In 1945, Eddie Ray arrived in California staying at a motel in Skid Row of downtown Los Angeles. At 21, Eddie became the youngest All Peoples Board Chair and eventually became Vice President of Capitol-Tower Records in Hollywood, California.
Eddie explains in his book Against All Odds, “All Peoples Christian Church and Community Center happened at a crucial point in my young life. It was subconscious at the time, but looking back on it, I now realize I was searching for three things.“ Those three things being stability, a wholesome social outlet and finding a way to help others.
Eddie spent over 60 years in the commercial music business beginning as a stock boy and rising to become the nation’s first African American Executive of a major record company.
In 1981, he was appointed and confirmed by Congress to serve as Commissioner of the U.S. Copyright Royalty Tribunal in Washington DC . He served in this position for seven years. In October 2009, Eddie Ray was inducted into the North Carolina Music Hall of Fame as a non-performing artist, originally from the State of North Carolina.
In 1956, Pico Robinson Lions’ Club President Bob Brunner gave his first donation of a tricycle, two wagons and a Christmas tree for the children at All Peoples.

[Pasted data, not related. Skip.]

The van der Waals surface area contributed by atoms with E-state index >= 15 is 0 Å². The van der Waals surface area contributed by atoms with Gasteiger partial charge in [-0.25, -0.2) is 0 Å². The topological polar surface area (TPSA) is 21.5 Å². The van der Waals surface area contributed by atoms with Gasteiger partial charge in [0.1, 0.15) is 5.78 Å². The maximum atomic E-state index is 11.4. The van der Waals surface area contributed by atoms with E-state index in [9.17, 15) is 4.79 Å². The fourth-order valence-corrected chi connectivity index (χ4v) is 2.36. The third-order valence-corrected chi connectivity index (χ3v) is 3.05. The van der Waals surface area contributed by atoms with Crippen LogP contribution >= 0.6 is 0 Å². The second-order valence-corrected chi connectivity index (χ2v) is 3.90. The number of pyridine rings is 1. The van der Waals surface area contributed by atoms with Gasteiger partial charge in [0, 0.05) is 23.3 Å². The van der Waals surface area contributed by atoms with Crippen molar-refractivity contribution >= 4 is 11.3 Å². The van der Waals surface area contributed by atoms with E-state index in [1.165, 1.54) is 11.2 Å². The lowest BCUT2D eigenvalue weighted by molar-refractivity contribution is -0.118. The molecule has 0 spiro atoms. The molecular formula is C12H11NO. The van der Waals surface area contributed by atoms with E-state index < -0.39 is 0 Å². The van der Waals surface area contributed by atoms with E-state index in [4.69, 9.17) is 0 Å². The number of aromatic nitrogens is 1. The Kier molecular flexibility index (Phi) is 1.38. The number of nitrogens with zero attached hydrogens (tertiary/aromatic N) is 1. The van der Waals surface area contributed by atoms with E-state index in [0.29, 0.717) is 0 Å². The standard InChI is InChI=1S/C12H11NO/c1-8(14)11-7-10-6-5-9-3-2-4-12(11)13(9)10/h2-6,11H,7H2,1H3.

While the Pico Robertson Lions Club no longer exists, beginning in 1987, All Peoples was adopted by the L.A. Host Lions Club, and they have continued to support our youth through the Lark Ellen Foundation. The Lark Ellen Foundation provides vision screenings at our Annual All Peoples Health Fair.
We are grateful for their continued support.
Since 1942, Mrs. Wehrberg and her 4 children had resided in six different refugee camps. In 1956, All Peoples Church became a host for the refugee family from Estonia, Germany.
Mrs Wehrberg wanted to emigrate to the U.S. to give her children a better chance in life than she had for herself. All Peoples Church welcomed the family to Los Angeles as refugees, providing housing, clothing, food and employment. All Peoples Christian Church and Community Center has always had a heart for refugees and immigrants.
Today that heart is demonstrated in our partnership with Central American Resource Center (CARECEN). Our goal is to ensure that all people who are looking to provide their children a better chance in life then they have for themselves are supported in their efforts.
In 1965, the All Peoples Monarchs Youth Club was established under youth leader James Thomas when he and fellow peers were 15 & 16 years old.